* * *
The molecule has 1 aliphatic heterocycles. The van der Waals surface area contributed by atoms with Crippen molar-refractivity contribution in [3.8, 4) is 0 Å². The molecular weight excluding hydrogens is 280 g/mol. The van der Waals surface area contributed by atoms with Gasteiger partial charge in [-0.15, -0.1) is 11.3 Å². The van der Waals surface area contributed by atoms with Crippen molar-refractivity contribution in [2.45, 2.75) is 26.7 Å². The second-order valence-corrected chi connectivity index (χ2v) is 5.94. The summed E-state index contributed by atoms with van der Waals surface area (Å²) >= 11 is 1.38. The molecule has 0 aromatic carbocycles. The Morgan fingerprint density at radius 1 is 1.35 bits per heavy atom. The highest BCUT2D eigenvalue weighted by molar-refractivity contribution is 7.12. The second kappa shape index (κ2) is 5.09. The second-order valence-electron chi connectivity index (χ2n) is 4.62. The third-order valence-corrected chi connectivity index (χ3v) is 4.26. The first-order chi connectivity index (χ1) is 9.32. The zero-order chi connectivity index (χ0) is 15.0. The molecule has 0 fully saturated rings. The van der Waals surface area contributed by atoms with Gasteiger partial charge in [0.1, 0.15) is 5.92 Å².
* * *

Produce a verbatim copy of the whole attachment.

The molecule has 1 aliphatic heterocycles. The van der Waals surface area contributed by atoms with Crippen molar-refractivity contribution in [3.8, 4) is 0 Å². The molecular weight excluding hydrogens is 280 g/mol. The van der Waals surface area contributed by atoms with Gasteiger partial charge in [-0.15, -0.1) is 11.3 Å². The van der Waals surface area contributed by atoms with Crippen molar-refractivity contribution in [2.45, 2.75) is 26.7 Å². The second-order valence-corrected chi connectivity index (χ2v) is 5.94. The summed E-state index contributed by atoms with van der Waals surface area (Å²) >= 11 is 1.38. The molecule has 0 aromatic carbocycles. The Morgan fingerprint density at radius 1 is 1.35 bits per heavy atom. The highest BCUT2D eigenvalue weighted by molar-refractivity contribution is 7.12. The second kappa shape index (κ2) is 5.09. The second-order valence-electron chi connectivity index (χ2n) is 4.62. The third-order valence-corrected chi connectivity index (χ3v) is 4.26. The first-order chi connectivity index (χ1) is 9.32. The zero-order chi connectivity index (χ0) is 15.0. The molecule has 0 fully saturated rings. The van der Waals surface area contributed by atoms with Gasteiger partial charge in [0.1, 0.15) is 5.92 Å².